For Nate King, a digital content associate at a museum in Chicago, the surging inflation over the past year has impacted more than his cost of living—it has also changed his dating life. King was always able to make ends meet on his nonprofit salary and could even afford to live alone. But this summer, as prices began to rise, he started to feel a pinch. When he met a woman he liked at a concert, he was between paychecks and decided to wait to ask her on a date. But the spark fizzled, and they never got together.
“As things got more expensive, there was less and less money for stuff that wasn’t just bills,” he says. “You ask yourself: do I go out on a date or get groceries next week? It’s definitely been a bummer because, for me at least, it gets a little harder each time to work up the nerve to ask someone out.”
King’s situation is one that many singles across the U.S. can relate to. This year, inflation hit a 40-year high, a reality that singles, who don’t get the tax breaks available to married people or the benefits of a two-income home, are feeling. According to the 2022 Match Singles in America report, released this week, the top three stressors for singles right now are all related to finances: the impact of inflation, the state of the economy, and their long-term financial futures. (This was true for all generations except Gen Z, which reported being primarily stressed by mental health.)
In Match’s 12th annual report, researchers surveyed 5,000 single people between the ages of 18 and 98 across the U.S., and found that they are spending $117.4 billion on dating every year. That breaks down to about $130 each month or $1,560 each year per person—which is 40% more than what singles spent on their dating lives a decade ago.
It comes as no surprise that the financial pressures of recent years have impacted what people are looking for in a partner: a whopping 96% of singles think it’s important to share similar attitudes about debt and spending with a partner, and 23% of singles say they are now more appreciative of frugal people. Likewise, economic circumstances have made stability sexy: 30% of singles surveyed said that because of inflation, they are more eager to find a financially stable partner.
Haley Sacks, the founder of financial literacy company Finance Is Cool and Instagram meme influencer @MrsDowJones, believes that the current financial climate, challenging though it may be, is forcing positive and necessary conversations about financial compatibility. “Relationships are based on three levels of compatibility: emotional, sexual, and financial,” she says. “It’s as important to talk about finances as it is talking about your family or your childhood. It’s a core element of who you are.”
Maria Avgitidis, the CEO of Agape Match in New York City and the host of the podcast Ask a Matchmaker, agrees. She argues that the current financial challenges faced by singles can create opportunities for them to figure out their compatibility with potential partners when it comes to financial attitudes and lifestyles.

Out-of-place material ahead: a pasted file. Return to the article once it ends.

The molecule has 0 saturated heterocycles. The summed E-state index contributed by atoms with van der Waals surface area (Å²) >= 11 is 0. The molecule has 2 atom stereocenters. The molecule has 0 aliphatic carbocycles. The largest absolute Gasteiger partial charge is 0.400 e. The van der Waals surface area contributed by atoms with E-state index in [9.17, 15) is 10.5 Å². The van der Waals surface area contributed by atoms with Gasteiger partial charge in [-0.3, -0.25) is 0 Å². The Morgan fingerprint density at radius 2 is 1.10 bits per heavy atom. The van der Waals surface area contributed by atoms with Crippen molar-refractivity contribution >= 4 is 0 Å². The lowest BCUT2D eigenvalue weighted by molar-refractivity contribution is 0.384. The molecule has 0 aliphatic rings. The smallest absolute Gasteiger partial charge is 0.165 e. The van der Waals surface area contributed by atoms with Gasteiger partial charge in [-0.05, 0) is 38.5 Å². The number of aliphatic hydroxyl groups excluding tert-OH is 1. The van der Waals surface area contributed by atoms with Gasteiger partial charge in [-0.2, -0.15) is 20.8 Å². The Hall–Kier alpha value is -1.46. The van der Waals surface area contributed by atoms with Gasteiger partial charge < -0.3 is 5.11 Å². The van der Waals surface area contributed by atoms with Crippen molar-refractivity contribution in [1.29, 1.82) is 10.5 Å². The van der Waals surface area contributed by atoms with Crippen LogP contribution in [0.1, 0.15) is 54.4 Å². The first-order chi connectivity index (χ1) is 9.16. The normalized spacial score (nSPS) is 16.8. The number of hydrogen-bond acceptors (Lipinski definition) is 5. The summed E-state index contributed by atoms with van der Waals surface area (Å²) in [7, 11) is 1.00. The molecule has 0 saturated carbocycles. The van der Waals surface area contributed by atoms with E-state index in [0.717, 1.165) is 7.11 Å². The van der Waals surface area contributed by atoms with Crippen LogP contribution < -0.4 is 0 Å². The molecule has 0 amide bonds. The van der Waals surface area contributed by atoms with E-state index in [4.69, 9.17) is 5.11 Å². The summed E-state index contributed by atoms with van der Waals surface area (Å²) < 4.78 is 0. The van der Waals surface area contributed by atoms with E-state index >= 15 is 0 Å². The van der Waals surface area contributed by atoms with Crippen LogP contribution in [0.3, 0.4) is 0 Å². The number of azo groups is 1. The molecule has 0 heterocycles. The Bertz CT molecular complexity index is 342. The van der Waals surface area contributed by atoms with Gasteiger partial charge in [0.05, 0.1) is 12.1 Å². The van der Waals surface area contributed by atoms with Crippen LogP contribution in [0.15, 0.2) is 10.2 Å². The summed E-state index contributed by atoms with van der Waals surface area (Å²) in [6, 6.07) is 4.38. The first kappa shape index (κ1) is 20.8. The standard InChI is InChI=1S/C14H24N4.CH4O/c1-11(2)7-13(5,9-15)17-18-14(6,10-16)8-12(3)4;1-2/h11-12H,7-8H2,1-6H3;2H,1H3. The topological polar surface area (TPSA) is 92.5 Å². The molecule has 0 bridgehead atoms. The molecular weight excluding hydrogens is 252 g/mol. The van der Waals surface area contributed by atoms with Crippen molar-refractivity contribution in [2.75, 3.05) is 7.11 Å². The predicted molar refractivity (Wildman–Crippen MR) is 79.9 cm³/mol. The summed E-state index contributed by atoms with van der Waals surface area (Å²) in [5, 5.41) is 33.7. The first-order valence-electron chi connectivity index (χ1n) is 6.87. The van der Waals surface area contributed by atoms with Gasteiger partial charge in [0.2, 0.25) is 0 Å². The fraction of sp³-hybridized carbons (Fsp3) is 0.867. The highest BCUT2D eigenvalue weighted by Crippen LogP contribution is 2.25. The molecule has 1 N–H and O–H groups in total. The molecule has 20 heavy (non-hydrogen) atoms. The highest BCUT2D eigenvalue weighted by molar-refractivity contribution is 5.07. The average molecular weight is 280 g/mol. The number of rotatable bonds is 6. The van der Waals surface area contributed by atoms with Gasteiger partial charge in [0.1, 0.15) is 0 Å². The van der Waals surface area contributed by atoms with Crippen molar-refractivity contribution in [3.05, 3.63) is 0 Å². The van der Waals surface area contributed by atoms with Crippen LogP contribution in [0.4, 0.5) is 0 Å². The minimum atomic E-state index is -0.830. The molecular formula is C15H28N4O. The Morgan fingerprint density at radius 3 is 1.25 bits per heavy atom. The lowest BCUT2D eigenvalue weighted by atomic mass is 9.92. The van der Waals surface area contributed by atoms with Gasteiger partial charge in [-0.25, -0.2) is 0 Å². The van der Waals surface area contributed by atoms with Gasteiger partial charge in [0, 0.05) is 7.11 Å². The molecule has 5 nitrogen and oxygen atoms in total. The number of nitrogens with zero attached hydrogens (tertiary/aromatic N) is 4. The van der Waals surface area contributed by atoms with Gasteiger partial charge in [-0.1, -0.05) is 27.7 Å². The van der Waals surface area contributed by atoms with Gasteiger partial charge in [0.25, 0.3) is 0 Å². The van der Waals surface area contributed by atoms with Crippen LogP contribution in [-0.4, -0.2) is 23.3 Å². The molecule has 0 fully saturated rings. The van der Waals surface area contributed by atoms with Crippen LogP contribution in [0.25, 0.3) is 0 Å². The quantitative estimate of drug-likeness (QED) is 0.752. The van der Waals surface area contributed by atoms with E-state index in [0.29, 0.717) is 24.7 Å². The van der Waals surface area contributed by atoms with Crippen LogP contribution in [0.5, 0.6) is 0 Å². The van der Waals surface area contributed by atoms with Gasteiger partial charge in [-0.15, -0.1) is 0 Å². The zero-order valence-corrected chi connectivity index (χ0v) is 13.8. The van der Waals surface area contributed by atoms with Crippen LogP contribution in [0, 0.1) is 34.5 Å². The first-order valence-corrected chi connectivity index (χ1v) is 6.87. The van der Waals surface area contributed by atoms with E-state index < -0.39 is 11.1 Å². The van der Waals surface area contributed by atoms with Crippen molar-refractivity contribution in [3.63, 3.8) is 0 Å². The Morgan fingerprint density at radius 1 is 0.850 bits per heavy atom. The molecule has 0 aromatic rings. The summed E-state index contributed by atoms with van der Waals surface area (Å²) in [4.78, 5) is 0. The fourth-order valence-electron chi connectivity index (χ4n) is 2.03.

“How do you spend your money? What do you splurge on? Where do you want to live? These are questions that people are asking more and more,” she says. “You want to be aligned because financial stress is the number one reason why people divorce.”
Avgitidis also makes the case that finding love in the time of inflation is more than possible, noting that she began her matchmaking business in the wake of the 2008 recession and has borne witness to many rounds of dating through financial crises.
“It’s easy to blame inflation, but inflation is a global phenomenon. Love is recession-proof—people will find a way to go on dates,” she says. “Now there’s so many more affordable things to do than ever before.”
Avgitidis’ advice seems to align with what many singles are doing to pursue love despite feeling the pressures of inflation. According to the Match study, 84% of singles prefer a casual first date over a formal one; 30% are now more open to doing free activities on a date; and 25% are more open to simply meeting for coffee or drinks.
Read more: 9 Ways Being Single Can Improve Your Life
For King, taking a walk in the park has become a good, budget-friendly option. “It’s definitely different than just going to a bar, but I like it,” he says. “I’ve found it to be more intimate. Sometimes at a bar, with alcohol, there’s this fake confidence and it’s easier not to show my full self.”
Nearly half of the singles surveyed in the Match report said they are looking for a committed partnership. But Sacks warns against seeking a partner for financial reasons. While being single and shouldering the costs of living solo can be difficult, she says, it would be more costly to pursue an unhealthy or unsatisfying relationship purely to relieve financial pressure.
“Being part of a two-income household is amazing—you can split the rent, you can split the food, there’s a lot of benefits to it,” she says. “But a wrong relationship, even if you’re going to share the bills, is ultimately really expensive for you and your mental health. It’s important to prioritize your own financial goals.”